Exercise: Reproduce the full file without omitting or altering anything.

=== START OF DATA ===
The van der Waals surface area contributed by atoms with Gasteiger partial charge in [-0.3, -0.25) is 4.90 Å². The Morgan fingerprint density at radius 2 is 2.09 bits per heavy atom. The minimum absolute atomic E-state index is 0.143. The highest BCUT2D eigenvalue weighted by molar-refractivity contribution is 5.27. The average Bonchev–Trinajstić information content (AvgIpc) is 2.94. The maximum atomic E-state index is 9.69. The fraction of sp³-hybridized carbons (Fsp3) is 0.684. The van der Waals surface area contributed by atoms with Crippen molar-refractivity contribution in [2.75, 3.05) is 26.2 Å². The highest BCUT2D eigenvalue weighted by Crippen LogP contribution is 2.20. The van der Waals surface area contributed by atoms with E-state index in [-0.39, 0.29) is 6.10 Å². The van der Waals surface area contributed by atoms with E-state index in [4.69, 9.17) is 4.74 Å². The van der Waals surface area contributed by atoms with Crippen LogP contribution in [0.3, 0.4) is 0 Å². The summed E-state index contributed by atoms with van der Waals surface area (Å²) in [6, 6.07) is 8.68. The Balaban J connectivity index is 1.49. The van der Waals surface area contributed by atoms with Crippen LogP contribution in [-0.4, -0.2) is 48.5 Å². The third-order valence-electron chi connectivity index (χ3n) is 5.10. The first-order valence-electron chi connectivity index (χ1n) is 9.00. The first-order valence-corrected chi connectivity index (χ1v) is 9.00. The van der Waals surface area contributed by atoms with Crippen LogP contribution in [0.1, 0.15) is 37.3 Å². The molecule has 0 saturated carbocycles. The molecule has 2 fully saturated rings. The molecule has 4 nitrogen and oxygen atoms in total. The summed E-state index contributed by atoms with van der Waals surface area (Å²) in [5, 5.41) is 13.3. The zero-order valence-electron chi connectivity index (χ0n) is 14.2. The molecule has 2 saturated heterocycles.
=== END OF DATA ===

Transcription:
The van der Waals surface area contributed by atoms with Gasteiger partial charge in [-0.3, -0.25) is 4.90 Å². The Morgan fingerprint density at radius 2 is 2.09 bits per heavy atom. The minimum absolute atomic E-state index is 0.143. The highest BCUT2D eigenvalue weighted by molar-refractivity contribution is 5.27. The average Bonchev–Trinajstić information content (AvgIpc) is 2.94. The maximum atomic E-state index is 9.69. The fraction of sp³-hybridized carbons (Fsp3) is 0.684. The van der Waals surface area contributed by atoms with Crippen molar-refractivity contribution in [2.75, 3.05) is 26.2 Å². The highest BCUT2D eigenvalue weighted by Crippen LogP contribution is 2.20. The van der Waals surface area contributed by atoms with E-state index in [-0.39, 0.29) is 6.10 Å². The van der Waals surface area contributed by atoms with E-state index in [4.69, 9.17) is 4.74 Å². The van der Waals surface area contributed by atoms with Crippen LogP contribution in [0.3, 0.4) is 0 Å². The summed E-state index contributed by atoms with van der Waals surface area (Å²) in [6, 6.07) is 8.68. The Balaban J connectivity index is 1.49. The van der Waals surface area contributed by atoms with Crippen LogP contribution in [-0.4, -0.2) is 48.5 Å². The third-order valence-electron chi connectivity index (χ3n) is 5.10. The first-order valence-electron chi connectivity index (χ1n) is 9.00. The first-order valence-corrected chi connectivity index (χ1v) is 9.00. The van der Waals surface area contributed by atoms with Crippen LogP contribution in [0.1, 0.15) is 37.3 Å². The molecule has 0 saturated carbocycles. The molecule has 2 fully saturated rings. The molecule has 4 nitrogen and oxygen atoms in total. The summed E-state index contributed by atoms with van der Waals surface area (Å²) in [5, 5.41) is 13.3. The zero-order valence-electron chi connectivity index (χ0n) is 14.2. The molecule has 2 saturated heterocycles.